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World J Gastroenterol. 2017 Oct 28;23(40):7201-7210. doi: 10.3748/wjg.v23.i40.7201.

Non-celiac gluten sensitivity: All wheat attack is not celiac.

Author information

1
Department of Internal Medicine, Louisiana State University Health Sciences Center, Shreveport, LA 71103, United States.
2
Department of Molecular and Cellular Physiology, Louisiana State University, School of Medicine, Shreveport, LA 71103, United States.
3
Department of Gastroenterology and Hepatology, Louisiana State University Health Sciences Center, Shreveport, LA 71103, United States.
4
Department of Molecular and Cellular Physiology, Louisiana State University, School of Medicine, Shreveport, LA 71103, United States. jalexa@lsuhsc.edu.

Abstract

Currently, 1% of the United States population holds a diagnosis for celiac disease (CD), however, a more recently recognized and possibly related condition, "non-celiac gluten sensitivity" (NCGS) has been suggested to affect up to 6% of the United States public. While reliable clinical tests for CD exist, diagnosing individuals affected by NCGS is still complicated by the lack of reliable biomarkers and reliance upon a broad set of intestinal and extra intestinal symptoms possibly provoked by gluten. NCGS has been proposed to exhibit an innate immune response activated by gluten and several other wheat proteins. At present, an enormous food industry has developed to supply gluten-free products (GFP) with GFP sales in 2014 approaching $1 billion, with estimations projecting sales to reach $2 billion in the year 2020. The enormous demand for GFP also reflects a popular misconception among consumers that gluten avoidance is part of a healthy lifestyle choice. Features of NCGS and other gluten related disorders (e.g., irritable bowel syndrome) call for a review of current distinctive diagnostic criteria that distinguish each, and identification of biomarkers selective or specific for NCGS. The aim of this paper is to review our current understanding of NCGS, highlighting the remaining challenges and questions which may improve its diagnosis and treatment.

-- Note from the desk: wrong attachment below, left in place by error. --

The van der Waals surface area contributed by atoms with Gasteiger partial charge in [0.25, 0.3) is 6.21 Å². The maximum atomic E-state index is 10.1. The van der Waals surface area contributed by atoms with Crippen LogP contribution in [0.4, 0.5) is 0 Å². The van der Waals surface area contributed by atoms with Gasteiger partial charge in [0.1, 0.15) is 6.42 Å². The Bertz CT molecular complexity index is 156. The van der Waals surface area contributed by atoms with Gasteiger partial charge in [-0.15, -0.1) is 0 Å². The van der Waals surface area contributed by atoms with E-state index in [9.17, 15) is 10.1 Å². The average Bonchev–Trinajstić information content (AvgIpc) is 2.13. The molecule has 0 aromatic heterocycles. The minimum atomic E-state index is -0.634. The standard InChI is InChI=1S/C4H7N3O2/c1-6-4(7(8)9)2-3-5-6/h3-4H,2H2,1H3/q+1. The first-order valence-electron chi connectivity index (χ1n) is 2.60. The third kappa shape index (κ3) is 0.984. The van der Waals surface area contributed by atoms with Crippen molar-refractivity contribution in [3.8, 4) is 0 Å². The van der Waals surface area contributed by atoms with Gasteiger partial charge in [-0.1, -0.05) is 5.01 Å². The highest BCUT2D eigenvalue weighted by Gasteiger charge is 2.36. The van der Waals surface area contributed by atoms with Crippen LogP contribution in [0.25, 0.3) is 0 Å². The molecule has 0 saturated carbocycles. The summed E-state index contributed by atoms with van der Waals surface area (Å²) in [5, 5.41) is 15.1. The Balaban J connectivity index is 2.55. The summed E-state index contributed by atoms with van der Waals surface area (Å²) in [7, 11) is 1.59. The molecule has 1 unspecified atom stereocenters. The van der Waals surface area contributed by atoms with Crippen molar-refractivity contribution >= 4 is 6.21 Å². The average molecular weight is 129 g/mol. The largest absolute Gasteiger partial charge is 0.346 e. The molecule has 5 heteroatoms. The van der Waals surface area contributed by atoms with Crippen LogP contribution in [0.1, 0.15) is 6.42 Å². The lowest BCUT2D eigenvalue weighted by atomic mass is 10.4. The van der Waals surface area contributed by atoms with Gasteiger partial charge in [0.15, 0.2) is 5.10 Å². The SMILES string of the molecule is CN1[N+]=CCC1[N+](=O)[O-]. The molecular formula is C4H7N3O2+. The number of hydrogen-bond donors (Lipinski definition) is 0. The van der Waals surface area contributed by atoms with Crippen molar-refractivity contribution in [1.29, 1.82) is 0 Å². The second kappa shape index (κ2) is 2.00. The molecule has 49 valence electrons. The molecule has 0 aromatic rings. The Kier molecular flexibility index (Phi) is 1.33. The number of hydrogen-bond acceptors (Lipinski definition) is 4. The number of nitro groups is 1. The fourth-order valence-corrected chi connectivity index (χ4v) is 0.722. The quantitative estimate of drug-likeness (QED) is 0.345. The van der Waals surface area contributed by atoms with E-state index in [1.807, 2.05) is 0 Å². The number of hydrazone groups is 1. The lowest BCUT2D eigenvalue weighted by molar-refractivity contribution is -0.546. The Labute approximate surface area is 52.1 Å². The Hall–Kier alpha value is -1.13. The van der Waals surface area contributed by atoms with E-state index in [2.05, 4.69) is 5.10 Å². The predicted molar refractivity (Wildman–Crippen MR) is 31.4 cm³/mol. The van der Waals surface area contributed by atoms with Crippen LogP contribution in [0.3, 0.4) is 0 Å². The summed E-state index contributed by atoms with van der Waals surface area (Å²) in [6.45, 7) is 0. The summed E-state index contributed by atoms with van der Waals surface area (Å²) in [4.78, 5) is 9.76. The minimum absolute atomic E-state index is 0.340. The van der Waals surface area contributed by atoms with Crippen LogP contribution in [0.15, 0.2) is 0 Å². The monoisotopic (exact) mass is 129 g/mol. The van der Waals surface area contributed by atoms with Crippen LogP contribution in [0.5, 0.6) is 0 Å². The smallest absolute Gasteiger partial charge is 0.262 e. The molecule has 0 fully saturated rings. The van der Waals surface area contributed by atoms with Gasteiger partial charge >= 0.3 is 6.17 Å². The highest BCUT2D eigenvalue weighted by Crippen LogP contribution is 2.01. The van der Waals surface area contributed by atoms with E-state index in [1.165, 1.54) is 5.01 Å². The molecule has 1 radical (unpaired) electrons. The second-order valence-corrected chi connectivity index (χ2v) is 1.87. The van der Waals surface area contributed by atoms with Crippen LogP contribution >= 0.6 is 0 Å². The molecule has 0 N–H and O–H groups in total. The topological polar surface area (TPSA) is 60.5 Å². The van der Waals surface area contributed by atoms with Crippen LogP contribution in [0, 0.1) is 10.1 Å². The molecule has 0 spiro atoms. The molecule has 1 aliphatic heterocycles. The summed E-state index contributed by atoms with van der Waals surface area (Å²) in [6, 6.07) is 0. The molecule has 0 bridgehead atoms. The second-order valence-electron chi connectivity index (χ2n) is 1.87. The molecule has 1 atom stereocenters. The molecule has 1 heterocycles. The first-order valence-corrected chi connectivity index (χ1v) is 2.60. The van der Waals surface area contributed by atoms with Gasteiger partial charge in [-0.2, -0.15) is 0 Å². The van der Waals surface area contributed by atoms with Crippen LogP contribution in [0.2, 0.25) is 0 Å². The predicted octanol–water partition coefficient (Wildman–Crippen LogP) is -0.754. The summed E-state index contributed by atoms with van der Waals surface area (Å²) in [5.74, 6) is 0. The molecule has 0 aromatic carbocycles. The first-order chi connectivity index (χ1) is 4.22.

KEYWORDS:

Celiac disease; Gluten; Gluten free diet; Gluten related disorder; Non-celiac gluten sensitivity; Wheat

PMID:
29142467
PMCID:
PMC5677194
DOI:
10.3748/wjg.v23.i40.7201
[Indexed for MEDLINE]
Free PMC Article

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